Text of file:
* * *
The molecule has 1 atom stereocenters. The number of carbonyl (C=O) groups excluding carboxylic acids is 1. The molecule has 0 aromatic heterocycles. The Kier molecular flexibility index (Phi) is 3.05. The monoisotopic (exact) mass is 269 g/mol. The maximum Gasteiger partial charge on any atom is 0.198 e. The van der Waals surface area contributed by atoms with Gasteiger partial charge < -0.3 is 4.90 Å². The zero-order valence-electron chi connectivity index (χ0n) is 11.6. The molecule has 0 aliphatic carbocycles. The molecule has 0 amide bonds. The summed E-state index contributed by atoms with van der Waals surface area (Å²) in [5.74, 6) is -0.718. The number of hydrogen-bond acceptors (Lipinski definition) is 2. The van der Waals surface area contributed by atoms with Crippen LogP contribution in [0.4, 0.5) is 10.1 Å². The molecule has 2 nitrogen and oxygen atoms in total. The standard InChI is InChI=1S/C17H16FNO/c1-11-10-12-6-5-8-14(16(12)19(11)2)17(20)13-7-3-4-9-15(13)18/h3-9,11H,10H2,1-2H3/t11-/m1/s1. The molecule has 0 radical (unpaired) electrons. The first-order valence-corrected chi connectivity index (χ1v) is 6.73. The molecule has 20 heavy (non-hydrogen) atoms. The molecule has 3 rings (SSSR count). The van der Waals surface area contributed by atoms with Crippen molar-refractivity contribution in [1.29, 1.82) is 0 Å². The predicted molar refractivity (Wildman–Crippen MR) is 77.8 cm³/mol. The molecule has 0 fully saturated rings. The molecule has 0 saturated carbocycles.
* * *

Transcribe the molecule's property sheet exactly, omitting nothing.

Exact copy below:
The molecule has 1 atom stereocenters. The number of carbonyl (C=O) groups excluding carboxylic acids is 1. The molecule has 0 aromatic heterocycles. The Kier molecular flexibility index (Phi) is 3.05. The monoisotopic (exact) mass is 269 g/mol. The maximum Gasteiger partial charge on any atom is 0.198 e. The van der Waals surface area contributed by atoms with Gasteiger partial charge < -0.3 is 4.90 Å². The zero-order valence-electron chi connectivity index (χ0n) is 11.6. The molecule has 0 aliphatic carbocycles. The molecule has 0 amide bonds. The summed E-state index contributed by atoms with van der Waals surface area (Å²) in [5.74, 6) is -0.718. The number of hydrogen-bond acceptors (Lipinski definition) is 2. The van der Waals surface area contributed by atoms with Crippen LogP contribution in [0.4, 0.5) is 10.1 Å². The molecule has 2 nitrogen and oxygen atoms in total. The standard InChI is InChI=1S/C17H16FNO/c1-11-10-12-6-5-8-14(16(12)19(11)2)17(20)13-7-3-4-9-15(13)18/h3-9,11H,10H2,1-2H3/t11-/m1/s1. The molecule has 0 radical (unpaired) electrons. The first-order valence-corrected chi connectivity index (χ1v) is 6.73. The molecule has 20 heavy (non-hydrogen) atoms. The molecule has 3 rings (SSSR count). The van der Waals surface area contributed by atoms with Crippen molar-refractivity contribution in [1.29, 1.82) is 0 Å². The predicted molar refractivity (Wildman–Crippen MR) is 77.8 cm³/mol. The molecule has 0 fully saturated rings. The molecule has 0 saturated carbocycles.